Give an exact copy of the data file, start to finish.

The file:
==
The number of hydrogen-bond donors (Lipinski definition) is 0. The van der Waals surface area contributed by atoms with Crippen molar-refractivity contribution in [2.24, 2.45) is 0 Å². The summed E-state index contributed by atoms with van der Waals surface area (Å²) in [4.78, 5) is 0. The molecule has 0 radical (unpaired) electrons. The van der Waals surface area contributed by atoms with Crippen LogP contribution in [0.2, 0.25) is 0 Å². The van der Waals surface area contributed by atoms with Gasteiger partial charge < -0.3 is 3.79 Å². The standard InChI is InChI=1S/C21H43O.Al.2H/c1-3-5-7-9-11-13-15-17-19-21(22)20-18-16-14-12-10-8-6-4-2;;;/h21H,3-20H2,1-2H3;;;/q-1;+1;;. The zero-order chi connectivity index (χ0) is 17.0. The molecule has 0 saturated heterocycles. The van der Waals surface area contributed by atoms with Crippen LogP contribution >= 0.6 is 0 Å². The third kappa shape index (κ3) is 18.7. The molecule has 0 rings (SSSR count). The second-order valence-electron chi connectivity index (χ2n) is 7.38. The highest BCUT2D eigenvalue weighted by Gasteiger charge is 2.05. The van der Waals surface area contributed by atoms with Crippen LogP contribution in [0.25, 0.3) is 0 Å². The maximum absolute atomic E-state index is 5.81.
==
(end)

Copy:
The number of hydrogen-bond donors (Lipinski definition) is 0. The van der Waals surface area contributed by atoms with Crippen molar-refractivity contribution in [2.24, 2.45) is 0 Å². The summed E-state index contributed by atoms with van der Waals surface area (Å²) in [4.78, 5) is 0. The molecule has 0 radical (unpaired) electrons. The van der Waals surface area contributed by atoms with Crippen LogP contribution in [0.2, 0.25) is 0 Å². The van der Waals surface area contributed by atoms with Gasteiger partial charge < -0.3 is 3.79 Å². The standard InChI is InChI=1S/C21H43O.Al.2H/c1-3-5-7-9-11-13-15-17-19-21(22)20-18-16-14-12-10-8-6-4-2;;;/h21H,3-20H2,1-2H3;;;/q-1;+1;;. The zero-order chi connectivity index (χ0) is 17.0. The molecule has 0 saturated heterocycles. The van der Waals surface area contributed by atoms with Crippen LogP contribution >= 0.6 is 0 Å². The third kappa shape index (κ3) is 18.7. The molecule has 0 rings (SSSR count). The second-order valence-electron chi connectivity index (χ2n) is 7.38. The highest BCUT2D eigenvalue weighted by Gasteiger charge is 2.05. The van der Waals surface area contributed by atoms with Crippen LogP contribution in [0.25, 0.3) is 0 Å². The maximum absolute atomic E-state index is 5.81.